For Science!How Video Games Can Reprogram Your Brain to Think, See, and Hear BetterFor Science! - RSS 2.0
Video games designed to induce "neural reprogramming" can help improve sight, hearing, and memory - not through acquired skills, but by actually changing your brain.
"It's a little bit... hard to believe, in a certain way," said Dr. Victor Zordan. "But I've done it myself - I've submitted myself to this process. It's... kind of crazy."
Fully aware that his research straddles the line between the groundbreaking and the fantastical, Dr. Zordan was hesitant to speak too enthusiastically about the work that he and his colleague, Dr. Aaron Seitz, are pursuing.
"So are we saying that, for people who are partially hearing- or vision-impaired, these methods could restore some eyesight or hearing?" I asked.
After a moment of reflection to ensure he would not misspeak, he replied without a hint of doubt:
A neuroscientist, Dr. Aaron Seitz is an expert in neuroplasticity - the sense that the brain is much more flexible and changeable than we've believed for centuries, as Dr. Zordan described it. Together, the two are furthering research into developing video games that effectively reprogram a player's brain to think, see, and hear better.
"It's a little bit... hard to believe."
"The cognitive testing that has gone on in his field has shown that we can essentially manipulate the brain in directions that we would like," said Dr. Zordan, an expert in computer science and engineering. He and Dr. Seitz are currently mid-stream in their research, with some "interesting" initial findings and a beta version of a memory-training game, which they plan to release to the general public.
The concept of memory-training may not sound novel to you, but we're not talking about learning new techniques to help improve your memory - we're talking about neural reprogramming. "That's where it gets interesting," said Dr. Zordan. "The brain function actually changes. You don't necessarily develop a new strategy for remembering things - your neural connections are reconfigured."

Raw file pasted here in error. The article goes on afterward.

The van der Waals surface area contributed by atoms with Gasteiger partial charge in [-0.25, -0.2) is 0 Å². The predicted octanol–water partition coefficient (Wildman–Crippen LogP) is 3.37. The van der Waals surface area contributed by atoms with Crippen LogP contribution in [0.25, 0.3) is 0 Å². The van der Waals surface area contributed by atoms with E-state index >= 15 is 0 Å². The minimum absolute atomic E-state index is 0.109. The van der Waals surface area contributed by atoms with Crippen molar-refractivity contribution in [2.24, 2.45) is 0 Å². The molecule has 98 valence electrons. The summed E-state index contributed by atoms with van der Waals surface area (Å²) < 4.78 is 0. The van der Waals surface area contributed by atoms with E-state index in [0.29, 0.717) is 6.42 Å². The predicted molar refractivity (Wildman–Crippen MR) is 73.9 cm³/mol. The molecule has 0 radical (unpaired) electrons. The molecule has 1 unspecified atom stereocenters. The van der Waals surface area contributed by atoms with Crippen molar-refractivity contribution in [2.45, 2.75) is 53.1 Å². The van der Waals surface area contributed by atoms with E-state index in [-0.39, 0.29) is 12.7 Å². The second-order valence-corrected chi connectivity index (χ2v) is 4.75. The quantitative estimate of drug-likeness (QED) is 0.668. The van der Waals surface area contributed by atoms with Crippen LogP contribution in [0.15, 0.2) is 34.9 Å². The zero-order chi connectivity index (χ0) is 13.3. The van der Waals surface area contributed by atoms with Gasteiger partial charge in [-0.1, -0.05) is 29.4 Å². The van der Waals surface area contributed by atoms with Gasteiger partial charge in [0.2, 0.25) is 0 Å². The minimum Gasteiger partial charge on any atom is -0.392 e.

More than just theory
Memory is just one example, but this concept can extend to problem solving, hearing, and sight. Deliberate neural reprogramming through video game playing is what Dr. Zordan and Dr. Seitz are pursuing - they are designing games that elicit improvement within the brain.
Sounds too good to be true? Buckle up; they have results.
"The brain function actually changes. You don't necessarily develop a new strategy for remembering things - your neural connections are reconfigured."
Before their partnership, Dr. Seitz worked on a vision-training system that he tested with the UCR baseball team. According to the team's statistics, that system gave the team an additional four-to-five wins over the course of the season, the team had fewer strikeouts, the players scored better on eye charts, and the players themselves reported having better vision, all relative to a control group.
How can this be possible? Many of us have heard that playing certain video games - such as First Person Shooters - can help train peripheral vision. But actually seeing better?
What's important to keep in mind is that vision is a coupling of the optics and the brain, Dr. Zordan explained. The eye - the physical organ - collects information, and the brain then processes that information. The vision training program does not affect the eye itself, but the optical processing done by the brain. In other words, "it's really just optimizing the way that the brain uses the information that's coming through the eye."